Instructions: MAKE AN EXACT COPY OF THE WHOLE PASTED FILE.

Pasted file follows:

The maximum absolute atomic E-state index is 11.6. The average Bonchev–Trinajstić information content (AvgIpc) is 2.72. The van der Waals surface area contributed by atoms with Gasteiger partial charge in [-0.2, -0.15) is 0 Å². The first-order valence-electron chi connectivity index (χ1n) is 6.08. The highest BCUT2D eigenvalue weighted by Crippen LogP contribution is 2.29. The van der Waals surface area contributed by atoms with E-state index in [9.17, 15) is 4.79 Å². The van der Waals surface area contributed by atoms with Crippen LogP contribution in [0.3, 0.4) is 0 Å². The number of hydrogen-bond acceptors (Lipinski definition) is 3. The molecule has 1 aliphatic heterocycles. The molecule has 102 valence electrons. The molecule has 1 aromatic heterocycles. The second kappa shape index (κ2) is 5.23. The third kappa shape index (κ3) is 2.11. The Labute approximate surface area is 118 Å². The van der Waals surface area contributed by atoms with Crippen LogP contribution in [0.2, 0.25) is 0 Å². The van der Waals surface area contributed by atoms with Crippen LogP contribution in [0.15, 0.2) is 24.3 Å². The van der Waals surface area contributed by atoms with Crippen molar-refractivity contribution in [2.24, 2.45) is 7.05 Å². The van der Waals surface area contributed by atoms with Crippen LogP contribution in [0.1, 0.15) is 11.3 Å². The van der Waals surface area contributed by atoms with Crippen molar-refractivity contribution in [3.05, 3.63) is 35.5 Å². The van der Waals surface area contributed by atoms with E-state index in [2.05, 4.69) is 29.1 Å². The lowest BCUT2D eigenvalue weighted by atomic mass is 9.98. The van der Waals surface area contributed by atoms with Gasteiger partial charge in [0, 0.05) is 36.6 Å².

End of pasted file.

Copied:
The maximum absolute atomic E-state index is 11.6. The average Bonchev–Trinajstić information content (AvgIpc) is 2.72. The van der Waals surface area contributed by atoms with Gasteiger partial charge in [-0.2, -0.15) is 0 Å². The first-order valence-electron chi connectivity index (χ1n) is 6.08. The highest BCUT2D eigenvalue weighted by Crippen LogP contribution is 2.29. The van der Waals surface area contributed by atoms with E-state index in [9.17, 15) is 4.79 Å². The van der Waals surface area contributed by atoms with Crippen LogP contribution in [0.3, 0.4) is 0 Å². The number of hydrogen-bond acceptors (Lipinski definition) is 3. The molecule has 1 aliphatic heterocycles. The molecule has 102 valence electrons. The molecule has 1 aromatic heterocycles. The second kappa shape index (κ2) is 5.23. The third kappa shape index (κ3) is 2.11. The Labute approximate surface area is 118 Å². The van der Waals surface area contributed by atoms with Crippen LogP contribution in [0.2, 0.25) is 0 Å². The van der Waals surface area contributed by atoms with Crippen LogP contribution in [0.15, 0.2) is 24.3 Å². The van der Waals surface area contributed by atoms with Crippen molar-refractivity contribution in [2.24, 2.45) is 7.05 Å². The van der Waals surface area contributed by atoms with Crippen LogP contribution in [0.1, 0.15) is 11.3 Å². The van der Waals surface area contributed by atoms with Crippen molar-refractivity contribution in [3.05, 3.63) is 35.5 Å². The van der Waals surface area contributed by atoms with E-state index in [2.05, 4.69) is 29.1 Å². The lowest BCUT2D eigenvalue weighted by atomic mass is 9.98. The van der Waals surface area contributed by atoms with Gasteiger partial charge in [0, 0.05) is 36.6 Å².